• problem & solution - {problem} Christopher is making clay cookies and letting people take a bite out of them. {solution} The teacher decides to give Christopher a taste of his own medicine, she makes a clay cookie and lets him take a bite.
  • sequencing - Christopher makes a clay cookie. He gives it to his mom. He gives it to his dad. Christopher goes to school. His teacher makes a clay cookie. Christopher gets to school and takes a bite of his cookie. The class makes real cookies. Christopher takes home a giant cookie.
  • story elements - list title, author, genre, theme, setting, characters, beginning, middle & end, or problem & solution.
  • strong thought - Students may have strong thought every time someone starts to take a bite out of a clay cookie. 
  •  visualize - Visualize what the clay cookie looked like.
Here is a questioning worksheet you can use with this book.

Click the picture to download the worksheet.

Happy reading!


  1. Hi Shawna

    Great blog! I'm your newest follower!

    I love picture books too! We can learn so much from a story.
    I love the way you have organised your tags - it will be easier for me to find the things I want to read!

    We are reading Charlotte's Web next term as a class novel but each week in our Literature lesson we will focus on a different picture book (or two) with a theme of friendship. I will have to get my Teacher Librarian to check out the books you have recommended to see that we have them on our shelves!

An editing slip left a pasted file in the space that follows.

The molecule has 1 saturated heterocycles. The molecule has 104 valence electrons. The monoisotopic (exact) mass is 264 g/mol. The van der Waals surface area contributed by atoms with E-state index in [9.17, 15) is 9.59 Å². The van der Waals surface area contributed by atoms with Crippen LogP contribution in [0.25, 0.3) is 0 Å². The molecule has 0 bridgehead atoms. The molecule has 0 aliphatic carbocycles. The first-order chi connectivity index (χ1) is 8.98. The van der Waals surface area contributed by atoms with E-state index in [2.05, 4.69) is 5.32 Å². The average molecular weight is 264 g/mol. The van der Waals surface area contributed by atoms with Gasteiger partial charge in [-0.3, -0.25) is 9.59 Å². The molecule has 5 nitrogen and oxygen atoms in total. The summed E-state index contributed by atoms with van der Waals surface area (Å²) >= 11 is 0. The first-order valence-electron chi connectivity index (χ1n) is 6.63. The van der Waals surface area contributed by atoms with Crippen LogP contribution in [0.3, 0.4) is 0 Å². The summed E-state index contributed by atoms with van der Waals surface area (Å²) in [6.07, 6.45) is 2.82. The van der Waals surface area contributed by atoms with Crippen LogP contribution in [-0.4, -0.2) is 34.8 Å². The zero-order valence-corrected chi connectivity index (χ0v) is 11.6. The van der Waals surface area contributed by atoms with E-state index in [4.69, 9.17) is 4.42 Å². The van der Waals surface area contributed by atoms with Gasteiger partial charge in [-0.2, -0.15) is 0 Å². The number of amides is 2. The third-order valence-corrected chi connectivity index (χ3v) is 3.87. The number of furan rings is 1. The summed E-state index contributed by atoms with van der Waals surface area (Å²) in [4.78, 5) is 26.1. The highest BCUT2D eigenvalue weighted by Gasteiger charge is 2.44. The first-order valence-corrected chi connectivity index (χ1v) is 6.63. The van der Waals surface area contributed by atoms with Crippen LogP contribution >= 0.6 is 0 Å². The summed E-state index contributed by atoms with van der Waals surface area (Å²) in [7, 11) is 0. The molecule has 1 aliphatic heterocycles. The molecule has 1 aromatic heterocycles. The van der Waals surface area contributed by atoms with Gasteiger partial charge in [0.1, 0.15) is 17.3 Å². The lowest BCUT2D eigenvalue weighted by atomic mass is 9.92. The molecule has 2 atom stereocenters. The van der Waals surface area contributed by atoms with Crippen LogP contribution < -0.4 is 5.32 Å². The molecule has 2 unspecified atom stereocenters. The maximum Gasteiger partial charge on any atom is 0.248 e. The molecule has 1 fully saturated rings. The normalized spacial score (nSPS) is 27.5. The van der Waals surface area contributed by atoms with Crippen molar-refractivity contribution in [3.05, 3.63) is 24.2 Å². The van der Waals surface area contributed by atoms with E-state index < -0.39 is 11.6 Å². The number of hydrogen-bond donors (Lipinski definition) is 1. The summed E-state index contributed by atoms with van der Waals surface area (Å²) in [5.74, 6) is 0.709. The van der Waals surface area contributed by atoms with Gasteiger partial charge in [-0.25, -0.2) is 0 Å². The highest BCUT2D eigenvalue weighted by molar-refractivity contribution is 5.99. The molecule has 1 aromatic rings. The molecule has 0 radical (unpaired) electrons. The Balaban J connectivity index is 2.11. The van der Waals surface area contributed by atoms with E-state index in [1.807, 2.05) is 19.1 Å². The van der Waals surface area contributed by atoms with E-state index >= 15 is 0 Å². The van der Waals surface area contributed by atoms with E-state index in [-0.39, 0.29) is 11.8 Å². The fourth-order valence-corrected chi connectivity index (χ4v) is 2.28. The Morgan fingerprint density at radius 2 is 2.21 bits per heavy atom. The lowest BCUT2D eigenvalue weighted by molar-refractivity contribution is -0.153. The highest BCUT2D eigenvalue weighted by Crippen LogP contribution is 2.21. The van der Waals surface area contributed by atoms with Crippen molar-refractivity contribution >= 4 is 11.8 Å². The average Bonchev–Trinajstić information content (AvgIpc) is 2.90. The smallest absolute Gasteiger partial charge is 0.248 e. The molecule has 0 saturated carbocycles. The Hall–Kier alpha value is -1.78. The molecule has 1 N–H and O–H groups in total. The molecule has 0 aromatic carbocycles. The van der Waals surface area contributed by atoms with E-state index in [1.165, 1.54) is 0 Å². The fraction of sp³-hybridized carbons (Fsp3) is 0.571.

Thanks for sharing (in such an organised way!)

    The Learning Curve

    1. Hi Jane!
      Thanks for being my newest friend. I wanted this to be as user friendly as possible so I am glad it works for you. There is also a searchable book list on the left that you can open. It is in a google docs excel format which lets you search by author, title, theme or freebie attached to it. There is a blog post on how to use use labeled A Searchable Book List. I hope you find some books that will work for your read alouds!

  2. Good morning, Shawna - I showed off your blog when I was training in Puerto Rico on Wednesday!!! Just LOVE your reviews and integration suggestions. We're showcasing Hey, Little Ant today at the Corner.


    1. Hi Barbara,
      Thanks for sharing my blog. I hope they could see some value in it. I am rather new with not many reviews and a stack of books sitting next to me. I just wish I had more time to do all I want, but I am practicing my patience. Thanks to you {and the Miss Representation movie I just saw} I am really trying to look at the books with more of a character eye and how we can use it to incorporate teaching character. You, by far and the master at that!

  3. I LOVE LOVE LOVE Robert Munsch - and I LOVE listening to him read his own stories!!
    Thank you for the freebie!
    the teacher's cauldron

    1. Hi Jen,
      Robert Munsch is pretty great with lots of books...there will be many more "reviews" to come! Thanks for the comment, it is always good to hear from my friends.


Thoughts and comments are always welcome!